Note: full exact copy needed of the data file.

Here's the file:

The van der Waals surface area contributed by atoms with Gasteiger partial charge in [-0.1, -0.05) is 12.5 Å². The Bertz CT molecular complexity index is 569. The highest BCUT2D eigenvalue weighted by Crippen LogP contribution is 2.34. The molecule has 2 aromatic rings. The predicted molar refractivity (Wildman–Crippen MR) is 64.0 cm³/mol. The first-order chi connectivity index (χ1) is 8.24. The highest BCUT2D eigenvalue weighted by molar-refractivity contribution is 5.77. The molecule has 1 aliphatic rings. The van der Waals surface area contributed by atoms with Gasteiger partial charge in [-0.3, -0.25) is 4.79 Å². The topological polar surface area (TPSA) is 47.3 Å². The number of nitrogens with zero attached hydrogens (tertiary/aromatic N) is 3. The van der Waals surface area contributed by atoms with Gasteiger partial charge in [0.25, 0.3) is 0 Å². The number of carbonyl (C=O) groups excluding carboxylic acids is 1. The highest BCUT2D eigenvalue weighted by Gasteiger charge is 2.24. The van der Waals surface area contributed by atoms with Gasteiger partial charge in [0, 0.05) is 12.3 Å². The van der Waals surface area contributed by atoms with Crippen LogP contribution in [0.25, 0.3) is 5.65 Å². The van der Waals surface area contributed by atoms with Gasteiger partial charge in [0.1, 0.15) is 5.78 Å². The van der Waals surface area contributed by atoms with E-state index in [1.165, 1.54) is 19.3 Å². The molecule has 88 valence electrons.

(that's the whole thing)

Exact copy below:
The van der Waals surface area contributed by atoms with Gasteiger partial charge in [-0.1, -0.05) is 12.5 Å². The Bertz CT molecular complexity index is 569. The highest BCUT2D eigenvalue weighted by Crippen LogP contribution is 2.34. The molecule has 2 aromatic rings. The predicted molar refractivity (Wildman–Crippen MR) is 64.0 cm³/mol. The first-order chi connectivity index (χ1) is 8.24. The highest BCUT2D eigenvalue weighted by molar-refractivity contribution is 5.77. The molecule has 1 aliphatic rings. The van der Waals surface area contributed by atoms with Gasteiger partial charge in [-0.3, -0.25) is 4.79 Å². The topological polar surface area (TPSA) is 47.3 Å². The number of nitrogens with zero attached hydrogens (tertiary/aromatic N) is 3. The van der Waals surface area contributed by atoms with Gasteiger partial charge in [0.25, 0.3) is 0 Å². The number of carbonyl (C=O) groups excluding carboxylic acids is 1. The highest BCUT2D eigenvalue weighted by Gasteiger charge is 2.24. The van der Waals surface area contributed by atoms with Gasteiger partial charge in [0, 0.05) is 12.3 Å². The van der Waals surface area contributed by atoms with Crippen LogP contribution in [0.25, 0.3) is 5.65 Å². The van der Waals surface area contributed by atoms with Gasteiger partial charge in [0.1, 0.15) is 5.78 Å². The van der Waals surface area contributed by atoms with E-state index in [1.165, 1.54) is 19.3 Å². The molecule has 88 valence electrons.